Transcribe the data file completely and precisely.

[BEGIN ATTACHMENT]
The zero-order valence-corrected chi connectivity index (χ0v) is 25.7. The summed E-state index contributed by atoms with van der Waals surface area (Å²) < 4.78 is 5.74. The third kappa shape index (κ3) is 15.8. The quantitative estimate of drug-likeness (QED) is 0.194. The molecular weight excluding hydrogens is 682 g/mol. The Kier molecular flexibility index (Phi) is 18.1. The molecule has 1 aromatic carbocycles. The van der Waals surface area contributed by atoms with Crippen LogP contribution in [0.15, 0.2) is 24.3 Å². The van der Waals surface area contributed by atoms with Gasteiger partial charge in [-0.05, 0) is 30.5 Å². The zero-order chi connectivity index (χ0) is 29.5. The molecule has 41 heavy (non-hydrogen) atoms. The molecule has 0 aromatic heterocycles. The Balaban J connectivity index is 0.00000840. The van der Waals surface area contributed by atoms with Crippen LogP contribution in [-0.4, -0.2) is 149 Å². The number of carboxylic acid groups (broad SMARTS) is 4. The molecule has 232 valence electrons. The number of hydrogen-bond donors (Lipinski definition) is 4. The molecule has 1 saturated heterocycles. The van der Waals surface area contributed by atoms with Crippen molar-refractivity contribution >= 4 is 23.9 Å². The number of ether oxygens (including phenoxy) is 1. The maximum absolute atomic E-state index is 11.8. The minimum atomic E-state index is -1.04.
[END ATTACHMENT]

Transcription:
The zero-order valence-corrected chi connectivity index (χ0v) is 25.7. The summed E-state index contributed by atoms with van der Waals surface area (Å²) < 4.78 is 5.74. The third kappa shape index (κ3) is 15.8. The quantitative estimate of drug-likeness (QED) is 0.194. The molecular weight excluding hydrogens is 682 g/mol. The Kier molecular flexibility index (Phi) is 18.1. The molecule has 1 aromatic carbocycles. The van der Waals surface area contributed by atoms with Crippen LogP contribution in [0.15, 0.2) is 24.3 Å². The van der Waals surface area contributed by atoms with Gasteiger partial charge in [-0.05, 0) is 30.5 Å². The zero-order chi connectivity index (χ0) is 29.5. The molecule has 41 heavy (non-hydrogen) atoms. The molecule has 0 aromatic heterocycles. The Balaban J connectivity index is 0.00000840. The van der Waals surface area contributed by atoms with Crippen LogP contribution in [-0.4, -0.2) is 149 Å². The number of carboxylic acid groups (broad SMARTS) is 4. The molecule has 232 valence electrons. The number of hydrogen-bond donors (Lipinski definition) is 4. The molecule has 1 saturated heterocycles. The van der Waals surface area contributed by atoms with Crippen molar-refractivity contribution >= 4 is 23.9 Å². The number of ether oxygens (including phenoxy) is 1. The maximum absolute atomic E-state index is 11.8. The minimum atomic E-state index is -1.04.